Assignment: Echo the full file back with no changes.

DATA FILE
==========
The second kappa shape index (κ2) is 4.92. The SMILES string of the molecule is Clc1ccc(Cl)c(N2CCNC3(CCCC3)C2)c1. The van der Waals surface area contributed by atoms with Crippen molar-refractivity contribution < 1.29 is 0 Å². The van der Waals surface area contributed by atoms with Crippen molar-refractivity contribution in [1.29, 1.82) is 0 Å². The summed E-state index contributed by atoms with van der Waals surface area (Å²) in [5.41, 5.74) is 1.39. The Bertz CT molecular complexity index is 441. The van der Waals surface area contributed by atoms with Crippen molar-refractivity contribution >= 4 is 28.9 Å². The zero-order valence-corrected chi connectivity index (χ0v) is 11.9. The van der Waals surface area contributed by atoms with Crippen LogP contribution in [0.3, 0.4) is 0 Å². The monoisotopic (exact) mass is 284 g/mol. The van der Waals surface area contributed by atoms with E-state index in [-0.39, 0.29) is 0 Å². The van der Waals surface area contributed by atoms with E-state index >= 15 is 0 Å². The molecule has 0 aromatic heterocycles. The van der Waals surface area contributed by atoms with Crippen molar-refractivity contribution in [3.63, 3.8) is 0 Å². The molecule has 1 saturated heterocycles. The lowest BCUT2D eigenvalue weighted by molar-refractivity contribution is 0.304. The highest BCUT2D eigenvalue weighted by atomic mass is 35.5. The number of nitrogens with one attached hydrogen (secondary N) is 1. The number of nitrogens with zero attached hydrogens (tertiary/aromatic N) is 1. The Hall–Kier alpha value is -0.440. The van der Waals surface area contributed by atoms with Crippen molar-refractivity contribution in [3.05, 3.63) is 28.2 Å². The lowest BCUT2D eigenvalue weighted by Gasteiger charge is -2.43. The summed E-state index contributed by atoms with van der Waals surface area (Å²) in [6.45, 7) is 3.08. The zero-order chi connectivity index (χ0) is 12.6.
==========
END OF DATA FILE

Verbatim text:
The second kappa shape index (κ2) is 4.92. The SMILES string of the molecule is Clc1ccc(Cl)c(N2CCNC3(CCCC3)C2)c1. The van der Waals surface area contributed by atoms with Crippen molar-refractivity contribution < 1.29 is 0 Å². The van der Waals surface area contributed by atoms with Crippen molar-refractivity contribution in [1.29, 1.82) is 0 Å². The summed E-state index contributed by atoms with van der Waals surface area (Å²) in [5.41, 5.74) is 1.39. The Bertz CT molecular complexity index is 441. The van der Waals surface area contributed by atoms with Crippen molar-refractivity contribution >= 4 is 28.9 Å². The zero-order valence-corrected chi connectivity index (χ0v) is 11.9. The van der Waals surface area contributed by atoms with Crippen LogP contribution in [0.3, 0.4) is 0 Å². The monoisotopic (exact) mass is 284 g/mol. The van der Waals surface area contributed by atoms with E-state index in [-0.39, 0.29) is 0 Å². The van der Waals surface area contributed by atoms with E-state index >= 15 is 0 Å². The molecule has 0 aromatic heterocycles. The van der Waals surface area contributed by atoms with Crippen molar-refractivity contribution in [3.63, 3.8) is 0 Å². The molecule has 1 saturated heterocycles. The lowest BCUT2D eigenvalue weighted by molar-refractivity contribution is 0.304. The highest BCUT2D eigenvalue weighted by atomic mass is 35.5. The number of nitrogens with one attached hydrogen (secondary N) is 1. The number of nitrogens with zero attached hydrogens (tertiary/aromatic N) is 1. The Hall–Kier alpha value is -0.440. The van der Waals surface area contributed by atoms with Crippen molar-refractivity contribution in [3.05, 3.63) is 28.2 Å². The lowest BCUT2D eigenvalue weighted by Gasteiger charge is -2.43. The summed E-state index contributed by atoms with van der Waals surface area (Å²) in [6.45, 7) is 3.08. The zero-order chi connectivity index (χ0) is 12.6.